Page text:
NHDES Urges Residents to Conserve Water in Drought Areas
Concord, NH – A combination of a below average snowpack in the spring, little precipitation to recharge the groundwater, an increase of evapotranspiration in the summer, and the inability of New Hampshire watersheds to store large volumes of water due to their geology has landed the northern half of the state in abnormally dry conditions and the southern half in severe drought. During the July 22, 2016 meeting of the New Hampshire Drought Management Team (DMT), State Climatologist, Mary Stampone, indicated that relief was not in the near future and drought conditions will likely persist into the fall. As a result of the current conditions and the long-term forecast, the New Hampshire Department of Environmental Services (NHDES) is urging New Hampshire residents to conserve water as long as drought conditions persist.
To protect water supplies, over one hundred public water systems in New Hampshire have implemented outdoor water use restrictions or bans in their service areas. If you reside in an area of severe drought, which currently includes the following counties: Belknap, Cheshire, Hillsborough, Merrimack, Rockingham, Strafford and Sullivan, and your water supplier has not issued a restriction or if you are a private homeowner on your own well, NHDES urges you to refrain from using water outdoors except for hand watering of vegetable gardens until precipitation mitigates drought conditions. For counties experiencing abnormally dry conditions, including Grafton, Carroll, and Coos counties, NHDES recommends outdoor water use be limited to watering every other day and to between the hours of 7pm and 8am. Saving water for essential uses, such as drinking, cooking and cleaning of clothes and dishes and limiting non-essential uses such as watering of lawns is the most effective way to sustain water supplies until enough rain is received to replenish water sources.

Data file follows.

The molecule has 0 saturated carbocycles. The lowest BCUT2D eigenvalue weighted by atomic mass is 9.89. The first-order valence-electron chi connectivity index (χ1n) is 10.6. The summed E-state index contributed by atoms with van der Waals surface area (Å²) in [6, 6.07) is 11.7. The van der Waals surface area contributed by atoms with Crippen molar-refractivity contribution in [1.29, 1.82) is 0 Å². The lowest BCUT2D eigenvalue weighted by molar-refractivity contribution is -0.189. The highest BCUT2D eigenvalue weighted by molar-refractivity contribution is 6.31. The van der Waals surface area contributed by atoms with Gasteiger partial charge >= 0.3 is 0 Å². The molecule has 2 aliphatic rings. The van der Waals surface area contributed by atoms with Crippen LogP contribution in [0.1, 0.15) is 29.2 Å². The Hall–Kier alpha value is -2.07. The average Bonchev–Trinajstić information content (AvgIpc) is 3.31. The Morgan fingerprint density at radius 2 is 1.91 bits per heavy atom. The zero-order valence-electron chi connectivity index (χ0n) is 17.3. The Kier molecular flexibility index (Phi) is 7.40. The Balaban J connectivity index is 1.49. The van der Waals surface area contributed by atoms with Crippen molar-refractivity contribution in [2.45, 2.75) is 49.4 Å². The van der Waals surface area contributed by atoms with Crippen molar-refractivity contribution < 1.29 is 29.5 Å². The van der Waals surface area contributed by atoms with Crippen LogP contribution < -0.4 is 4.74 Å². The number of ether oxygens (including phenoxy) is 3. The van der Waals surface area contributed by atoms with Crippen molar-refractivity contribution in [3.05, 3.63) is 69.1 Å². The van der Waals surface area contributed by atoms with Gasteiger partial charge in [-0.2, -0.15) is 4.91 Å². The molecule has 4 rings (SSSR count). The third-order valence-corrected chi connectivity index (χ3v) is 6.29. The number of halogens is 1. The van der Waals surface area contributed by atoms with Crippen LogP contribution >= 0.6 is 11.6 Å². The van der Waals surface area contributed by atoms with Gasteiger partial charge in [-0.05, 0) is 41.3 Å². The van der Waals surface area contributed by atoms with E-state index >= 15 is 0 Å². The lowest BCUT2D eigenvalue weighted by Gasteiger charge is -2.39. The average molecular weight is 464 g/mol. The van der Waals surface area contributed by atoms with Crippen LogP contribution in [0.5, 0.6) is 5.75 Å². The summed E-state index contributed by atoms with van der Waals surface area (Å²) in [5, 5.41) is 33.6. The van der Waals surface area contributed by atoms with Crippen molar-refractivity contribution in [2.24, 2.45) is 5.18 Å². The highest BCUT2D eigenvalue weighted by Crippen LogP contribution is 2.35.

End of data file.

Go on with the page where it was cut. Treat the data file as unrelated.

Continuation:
The last significant drought the state experienced was between 2001 and 2003. Since then, many changes have been made to help mitigate drought conditions. Water suppliers have invested in backup supplies, including emergency interconnections with other water suppliers, and adopted water restrictions; the Water Conservation Program at NHDES was created; and legislation was enacted to allow municipalities to quickly implement residential lawn watering bans on public and private supplies. “Lessons have been learned from past droughts and tools have been put in place to help avoid water shortage emergencies, but we really are at the mercy of the weather” states Stacey Herbold, NHDES Water Conservation Program. “The fact is there is nothing we can do to replenish our water supplies. There is no rainmaker. For now, the best we can do is limit our use to essentials and let the lawn go dormant until rainier days come.”
For updates on drought conditions and outdoor water use restrictions; water efficiency tips; and drought guidance for municipalities, public water systems, and homeowners, visit www.des.nh.gov and scroll through the “A-Z List” to the “Drought Management Program.”